Out of the Box v Wanin Industries

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Singapore Court of Appeal

Out of the Box Pte Ltd v Wanin Industries Pte Ltd [2013] SGCA 15: Sundaresh Menon CJ, Chao Hick Tin JA and Andrew Phang Boon Leong JA: 6 February 2013: [2013] 2 SLR 363

Genesis Law Corporation for the Appellant, Out of the Box Pte Ltd.

Pinnacle Law LLC for the Respondent, Wanin Industries Pte Ltd.



In this case, the Singapore Court of Appeal rejected the broader approach to determining remoteness of damage for breach of contract put forward by Lord Hoffman in The Achilleas – whether the contract breaker had assumed responsibility for the losses incurred - and set out an analytical framework for deciding questions of remoteness of damage. The Court also approved of Robert Goff J’s statements in The Pegase, and held that it was important not only to consider what knowledge a contract breaker had or should be taken to have had at the time he entered into the contract, but also to have regard to the circumstances in which that knowledge had been acquired. On this basis, most of the damages suffered by Out of the Box were too remote to be recoverable from Wanin Industries.

This note has been contributed by Leong Lu Yuan of Ang & Partners, Singapore. Ang & Partners are the International Contributors to this website for Singapore.


The appellant (“OOTB”) and respondent (“WI”) entered into a contract under which WI was to manufacture and supply a generic sports drink to OOTC. The contract was a bare-bones contract, less than a page long and appeared to be nothing more than a routine contract for the supply of modest quantities of a generic sports drink. Aside from payments for the production of a mould and cylindrical drums, the extent of OOTB’s obligation under the contract was to purchase a minimum of 1,200 cartons of 18 at a price of SGD10.30 per carton. This would have generated an income of SGD12,360.00. The contract did not contain any particular quality specification or recipe for 18.

Unknown to WI, OOTC planned to spend substantial sums in marketing the drink as “18 for Life” (“18”), a drink targeted at the golfing industry.

In 2008, a shipment of 18 supplied by WI was found to be contaminated by insects. OOTB was required to recall all stock of 18 from the market, and the AgriFood and Veterinary Authority of Singapore issued a consumer advisory informing the public that all stock of 18 had been recalled and warning against consuming 18. As the 18 brand was damaged beyond repair, OOTB abandoned its marketing campaign and ceased to sell 18.

OOTB was granted summary judgment in respect of its claim against WI for breach of the Contract. At the assessment of damages, OOTB claimed damages in the amount of SGD779,812.30 which it said had been incurred in reliance upon the Contract and which had been wasted as a result of WI’s breach. The bulk of these expenses were advertising costs.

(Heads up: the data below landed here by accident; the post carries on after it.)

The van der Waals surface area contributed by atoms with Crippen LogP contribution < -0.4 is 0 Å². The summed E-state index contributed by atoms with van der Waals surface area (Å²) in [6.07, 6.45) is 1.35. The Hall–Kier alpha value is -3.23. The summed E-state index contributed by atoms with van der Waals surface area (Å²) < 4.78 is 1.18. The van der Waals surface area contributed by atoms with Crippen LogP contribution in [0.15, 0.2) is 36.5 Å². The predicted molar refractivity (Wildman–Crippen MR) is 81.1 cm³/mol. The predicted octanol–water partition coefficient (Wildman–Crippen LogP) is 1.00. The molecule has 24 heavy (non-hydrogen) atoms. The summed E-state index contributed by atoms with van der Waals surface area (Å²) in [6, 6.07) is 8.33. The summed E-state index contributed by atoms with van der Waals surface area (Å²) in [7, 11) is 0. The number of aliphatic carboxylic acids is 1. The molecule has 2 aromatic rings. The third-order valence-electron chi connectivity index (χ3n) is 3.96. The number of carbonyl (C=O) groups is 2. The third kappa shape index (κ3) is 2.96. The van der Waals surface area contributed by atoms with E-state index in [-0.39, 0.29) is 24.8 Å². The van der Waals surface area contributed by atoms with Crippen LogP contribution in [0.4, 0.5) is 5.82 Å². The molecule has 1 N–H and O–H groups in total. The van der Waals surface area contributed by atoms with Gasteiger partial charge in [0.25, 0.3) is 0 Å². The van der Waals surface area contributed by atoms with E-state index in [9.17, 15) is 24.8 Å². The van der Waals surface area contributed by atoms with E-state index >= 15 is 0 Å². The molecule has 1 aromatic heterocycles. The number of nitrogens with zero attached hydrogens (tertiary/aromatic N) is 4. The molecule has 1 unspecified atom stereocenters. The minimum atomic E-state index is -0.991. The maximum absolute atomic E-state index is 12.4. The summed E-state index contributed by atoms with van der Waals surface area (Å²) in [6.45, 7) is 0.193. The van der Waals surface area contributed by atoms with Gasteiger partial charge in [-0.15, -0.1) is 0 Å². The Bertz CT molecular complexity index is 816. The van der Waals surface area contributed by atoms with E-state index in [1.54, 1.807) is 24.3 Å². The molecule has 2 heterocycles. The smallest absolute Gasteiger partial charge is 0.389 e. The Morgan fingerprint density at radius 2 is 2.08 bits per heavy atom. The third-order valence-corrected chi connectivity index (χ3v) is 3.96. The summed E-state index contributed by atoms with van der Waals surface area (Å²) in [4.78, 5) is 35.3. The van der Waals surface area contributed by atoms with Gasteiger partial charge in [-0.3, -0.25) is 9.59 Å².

OOTB’s damages were assessed in the sum of SGD$655,280.70 before the assistant registrar. On appeal to the High Court, the damages were further reduced to SGD329,254.30. The reduction was made on the ground that OOTB was unable adequately to prove its loss in respect of parts of the damages claim, specifically, the use of advertising credits that belonged to OOTB which were used to promote 18 (“the ActMedia expenses”) and the redemption of a prize it had won for an advertising campaign for an unrelated line of products (“the Clear Channel expenses”). Accordingly, OOTB was only entitled to nominal damages in respect of these expenses.

OOTB appealed to the Court of Appeal against the Judge’s decision to award nominal damages for the ActMedia expenses and Clear Channel expenses.

The Court of Appeal dismissed OOTB’s appeal on the ground that OOTB’s claimed heads of damages were too remote.


1. After examining the principles governing remoteness of damages in contract in Hadley v Baxendale (1854) 156 ER 145 (Fn.1), Victoria Laundry (Windsor) Ld v Newman Industries [1949] 2 KB 528, and the House of Lords decision in The Achilleas [2009] 1 AC 61, the Court of Appeal set out the analytical framework for deciding questions of remoteness of damage, which entailed making the following inquiries:-

(a) First, what are the specific damages that have been claimed?

(b) Second, what are the facts that would have had a bearing on whether these damages would have been within the reasonable contemplation of the parties had they considered this at the time of the contract?

(c) Third, what are the facts that have been pleaded and proved either to have in fact been known or to be taken to have been known by the defendant at the time of the contract?

(d) Fourth, what are the circumstances in which those facts were brought home to the defendant?

(e) Finally, in the light of the defendant’s knowledge and the circumstances in which that knowledge arose, would the damages in question have been considered by a reasonable person in the situation of the defendant at the time of the contract to be foreseeable as a not unlikely consequence for which he should be liable?